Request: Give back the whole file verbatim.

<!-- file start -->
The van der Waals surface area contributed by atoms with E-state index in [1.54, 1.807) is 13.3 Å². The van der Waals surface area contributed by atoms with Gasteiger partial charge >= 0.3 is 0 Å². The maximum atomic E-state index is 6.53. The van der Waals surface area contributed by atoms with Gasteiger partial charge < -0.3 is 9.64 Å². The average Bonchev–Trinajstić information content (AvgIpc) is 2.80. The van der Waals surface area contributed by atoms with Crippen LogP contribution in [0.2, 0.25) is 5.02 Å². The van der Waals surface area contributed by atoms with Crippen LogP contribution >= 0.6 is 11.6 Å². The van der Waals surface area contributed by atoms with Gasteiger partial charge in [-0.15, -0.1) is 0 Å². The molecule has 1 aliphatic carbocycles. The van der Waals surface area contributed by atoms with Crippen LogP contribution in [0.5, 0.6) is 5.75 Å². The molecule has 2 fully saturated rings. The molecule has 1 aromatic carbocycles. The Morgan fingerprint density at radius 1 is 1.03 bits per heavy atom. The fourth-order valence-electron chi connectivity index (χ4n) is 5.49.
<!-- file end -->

The van der Waals surface area contributed by atoms with E-state index in [1.54, 1.807) is 13.3 Å². The van der Waals surface area contributed by atoms with Gasteiger partial charge >= 0.3 is 0 Å². The maximum atomic E-state index is 6.53. The van der Waals surface area contributed by atoms with Gasteiger partial charge < -0.3 is 9.64 Å². The average Bonchev–Trinajstić information content (AvgIpc) is 2.80. The van der Waals surface area contributed by atoms with Crippen LogP contribution in [0.2, 0.25) is 5.02 Å². The van der Waals surface area contributed by atoms with Crippen LogP contribution >= 0.6 is 11.6 Å². The van der Waals surface area contributed by atoms with Gasteiger partial charge in [-0.15, -0.1) is 0 Å². The molecule has 1 aliphatic carbocycles. The van der Waals surface area contributed by atoms with Crippen LogP contribution in [0.5, 0.6) is 5.75 Å². The molecule has 2 fully saturated rings. The molecule has 1 aromatic carbocycles. The Morgan fingerprint density at radius 1 is 1.03 bits per heavy atom. The fourth-order valence-electron chi connectivity index (χ4n) is 5.49.